ALS Class 17A produces 16 graduates

Senior Airman Lizzette Kriner, with the 3rd Flying Training Squadron, accepts the John L. Levitow Award from Col. Darrell Judy (left), 71st Flying Training Wing commander, during the Airman Leadership School Class 17A graduation ceremony Nov. 9 at the Vance Collocated Club. To the right is Chief Master Sgt. Jeffrey Wilson, the 71st FTW command chief. The Levitow Award is the most prestigious award an airman can earn in enlisted professional military education. (U.S. Air Force photo / Tech. Sgt. James Bolinger)

Sixteen Vance senior airmen graduated Airman Leadership School in Class 17A Nov. 9 during a ceremony at the Vance Collocated Club.

Senior Airman Lizzette Kriner, 3rd Flying Training Squadron, was named the John L. Levitow Award winner, the top recognition given to enlisted professional military education graduates.

Senior Airman James Atwell, 71st Force Support Squadron, received the Distinguished Graduate award.

Senior Airman Christina Kamka, 71st Medical Operations Squadron, received the Commandant Award.

Senior Airman Willard Sonday, 71st Operations Support Squadron, received the Academic Award.

Senior Airman Scott Dillon, 71st Security Forces Squadron, received the Sharp Image recognition.

Also graduating in Class 17A were Senior Airmen Steven Alderman, 71st SFS; Matthew Andrus, 71st OSS; Erik Barrera, 71st SFS; Dustin Brannan, 71st OSS; Kyle Curran, 71st OSS; Joshua Daggett, 71st Installation Support Squadron; Toni Greka, 71st MDOS; Dejaun Harris, 71st FSS; Chase Kelly, 71st OSS; Shiela Kilpatrick, 71st MDOS; and Zachary Paskovitch, 71st ISS.

The graduation ceremony featured Chief Master Sgt. Brandon Knight, the 71st Security Forces Squadron security forces manager, as the guest speaker. He spoke to the graduates about the importance of “Excellence in all we do.”

Knight told a story about a football coach and his team:

“A coach asked his players who could jump the highest and the players pointed toward one of the wide receivers. The coach asked that player, ‘How high can you jump?’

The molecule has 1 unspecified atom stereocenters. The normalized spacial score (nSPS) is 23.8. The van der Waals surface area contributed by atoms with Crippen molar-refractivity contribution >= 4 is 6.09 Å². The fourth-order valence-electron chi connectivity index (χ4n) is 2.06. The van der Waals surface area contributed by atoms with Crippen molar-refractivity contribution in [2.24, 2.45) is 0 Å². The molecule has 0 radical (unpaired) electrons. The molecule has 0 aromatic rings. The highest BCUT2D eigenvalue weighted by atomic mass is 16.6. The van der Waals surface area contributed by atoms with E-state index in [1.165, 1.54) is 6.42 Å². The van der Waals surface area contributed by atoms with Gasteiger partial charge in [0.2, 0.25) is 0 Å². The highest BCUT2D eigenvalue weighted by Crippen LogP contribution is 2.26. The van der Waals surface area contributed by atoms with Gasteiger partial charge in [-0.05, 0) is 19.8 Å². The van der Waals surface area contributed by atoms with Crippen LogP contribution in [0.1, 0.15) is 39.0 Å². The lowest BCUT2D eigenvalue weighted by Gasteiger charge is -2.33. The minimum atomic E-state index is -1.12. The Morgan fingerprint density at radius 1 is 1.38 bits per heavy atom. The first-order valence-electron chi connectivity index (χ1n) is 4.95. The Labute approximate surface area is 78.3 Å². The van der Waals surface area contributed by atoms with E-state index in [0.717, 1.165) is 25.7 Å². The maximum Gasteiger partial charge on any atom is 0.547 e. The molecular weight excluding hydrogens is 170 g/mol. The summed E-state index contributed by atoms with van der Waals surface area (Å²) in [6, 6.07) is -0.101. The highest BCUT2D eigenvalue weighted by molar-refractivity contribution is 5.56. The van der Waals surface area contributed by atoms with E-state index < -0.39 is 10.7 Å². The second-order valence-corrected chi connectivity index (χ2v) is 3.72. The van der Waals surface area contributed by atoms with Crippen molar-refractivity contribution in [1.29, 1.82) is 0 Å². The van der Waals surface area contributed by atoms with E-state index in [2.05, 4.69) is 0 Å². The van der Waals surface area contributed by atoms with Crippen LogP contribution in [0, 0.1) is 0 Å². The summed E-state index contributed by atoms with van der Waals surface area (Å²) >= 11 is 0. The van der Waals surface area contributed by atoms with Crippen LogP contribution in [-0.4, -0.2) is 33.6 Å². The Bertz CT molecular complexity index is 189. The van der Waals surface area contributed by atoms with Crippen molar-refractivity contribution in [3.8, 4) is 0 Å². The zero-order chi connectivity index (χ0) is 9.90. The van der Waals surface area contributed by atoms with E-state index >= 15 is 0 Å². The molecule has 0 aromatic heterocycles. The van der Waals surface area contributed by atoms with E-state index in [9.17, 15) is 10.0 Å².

“The player said, ‘I can jump about 40 inches.’ The coach then pointed to a low bar and asked the player to jump over it. The receiver barely cleared the bar.

“The coach said, ‘Thank you. You have this amazing ability. You can jump 40 inches into the air. Why did you just barely clear that bar?’ The player said, ‘Coach that is all you asked me to do.’”

Knight shared the football story to explain to Vance’s newest supervisors the importance of setting a high bar for subordinates, encouraging them to jump as high as they can.

“To have an impact in our Air Force career, and to be able to pull the potential out of our airmen to give us the 110 percent we ask of them; we need to raise that bar up, just a little bit higher,” said Knight.

Airman Leadership School is the first step in professional military education enlisted airmen take on their way to becoming NCOs. Most airmen who attend ALS are staff sergeant selects who will sew on their stripes in the coming months.

During the course, students learn how to write enlisted performance reports, supervise airmen, and write positive and negative counseling statements.

Airmen also practice marching in formation and calling commands. For many, this is the first time they have done close-order drill since graduating from technical school. 

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